This study evaluated the effects of homogenous demineralized dentin matrix (HDDM) slices and platelet-rich plasma (PRP) in surgical defects created in the parietal bones of alloxan-induced diabetic rabbits, treated with a guided bone regeneration technique. Biochemical, radiographic, and histological analyses were performed. Sixty adult New Zealand rabbits were divided into five groups of 12: normoglycaemic (control, C), diabetic (D), diabetic with a PTFE membrane (DM), diabetic with a PTFE membrane and HDDM slices (DM–HDDM), and diabetic with PTFE membrane and PRP (DM–PRP). The quantity and quality of bone mass was greatest in the DM–HDDM group (respective radiographic and histological analyses: at 15 days, 71.70 ± 16.50 and 50.80 ± 1.52; 30 days, 62.73 ± 16.51 and 54.20 ± 1.23; 60 days, 63.03 ± 11.04 and 59.91 ± 3.32; 90 days, 103.60 ± 24.86 and 78.99 ± 1.34), followed by the DM–PRP group (respective radiographic and histological analyses: at 15 days 23.00 ± 2.74 and 20.66 ± 7.45; 30 days 31.92 ± 6.06 and 25.31 ± 5.59; 60 days 25.29 ± 16.30 and 46.73 ± 2.07; 90 days 38.10 ± 14.04 and 53.38 ± 9.20). PRP greatly enhanced vascularization during the bone repair process. Abnormal calcium metabolism was statistically significant in the DM–PRP group ( P < 0.001) for all four time intervals studied, especially when compared to the DM–HDDM group. Alkaline phosphatase activity was significantly higher in the DM–HDDM group ( P < 0.001) in comparison to the C, D, and DM–PRP groups, confirming the findings of intense osteoblastic activity and increased bone mineralization. Thus, HDDM promoted superior bone architectural microstructure in bone defects in diabetic rabbits due to its effective osteoinductive and osteoconductive activity, whereas PRP stimulated angiogenesis and red bone marrow formation.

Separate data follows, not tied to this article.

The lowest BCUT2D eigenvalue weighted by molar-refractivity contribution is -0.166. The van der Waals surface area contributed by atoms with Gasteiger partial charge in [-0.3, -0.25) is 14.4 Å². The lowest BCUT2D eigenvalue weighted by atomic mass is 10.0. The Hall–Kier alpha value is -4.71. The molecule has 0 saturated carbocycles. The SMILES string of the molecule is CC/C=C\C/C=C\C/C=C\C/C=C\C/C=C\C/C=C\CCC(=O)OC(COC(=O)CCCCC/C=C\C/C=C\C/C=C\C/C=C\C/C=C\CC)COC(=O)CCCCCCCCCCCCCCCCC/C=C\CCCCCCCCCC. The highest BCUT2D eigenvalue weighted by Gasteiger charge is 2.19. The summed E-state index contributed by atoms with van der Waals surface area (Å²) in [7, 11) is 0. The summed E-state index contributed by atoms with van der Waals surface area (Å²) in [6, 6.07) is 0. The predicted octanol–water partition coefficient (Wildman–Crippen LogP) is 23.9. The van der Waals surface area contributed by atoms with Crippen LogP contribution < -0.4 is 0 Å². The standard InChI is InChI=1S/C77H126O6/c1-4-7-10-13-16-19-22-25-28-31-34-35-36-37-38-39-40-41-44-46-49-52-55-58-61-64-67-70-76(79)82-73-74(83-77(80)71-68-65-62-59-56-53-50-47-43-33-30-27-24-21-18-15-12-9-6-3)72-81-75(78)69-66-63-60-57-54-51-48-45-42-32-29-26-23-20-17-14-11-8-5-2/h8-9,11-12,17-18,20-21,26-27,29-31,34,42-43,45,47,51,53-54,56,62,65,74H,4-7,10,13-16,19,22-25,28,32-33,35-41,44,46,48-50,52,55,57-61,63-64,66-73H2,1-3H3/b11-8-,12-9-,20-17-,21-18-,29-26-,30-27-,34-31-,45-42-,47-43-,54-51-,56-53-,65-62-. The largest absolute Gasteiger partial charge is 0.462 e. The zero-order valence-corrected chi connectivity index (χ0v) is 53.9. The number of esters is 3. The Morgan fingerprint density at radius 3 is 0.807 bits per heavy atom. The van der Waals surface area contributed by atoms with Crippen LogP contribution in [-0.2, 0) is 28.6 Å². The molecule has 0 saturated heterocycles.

The goal of bone tissue engineering (BTE) is to create bone grafts that enhance bone repair following trauma, infection, or neoplasm, and for developmental abnormalities; these procedures represent a challenge in maxillomandibular complex surgery.
To obtain effective bone regeneration or osseointegration the following are necessary: osteoprogenitor and osteoconductive cells, which offer potential to differentiate and facilitate the various stages of bone regeneration, growth factors, structural integrity with the absence of any kind of local infection, and, in long bones, mechanical immobilization.
Many strategies have been used to accelerate bone repair or to act as an alternative bioactive material scaffold, including demineralized dentin matrix (DDM) and platelet-rich plasma (PRP). PRP contains several proteins that are of great benefit in wound healing. These proteins regulate cell migration and proliferation (mitogenesis), remodel the extracellular matrix, and promote angiogenesis, creating a favourable environment that quickly stimulates tissue repair and wound healing.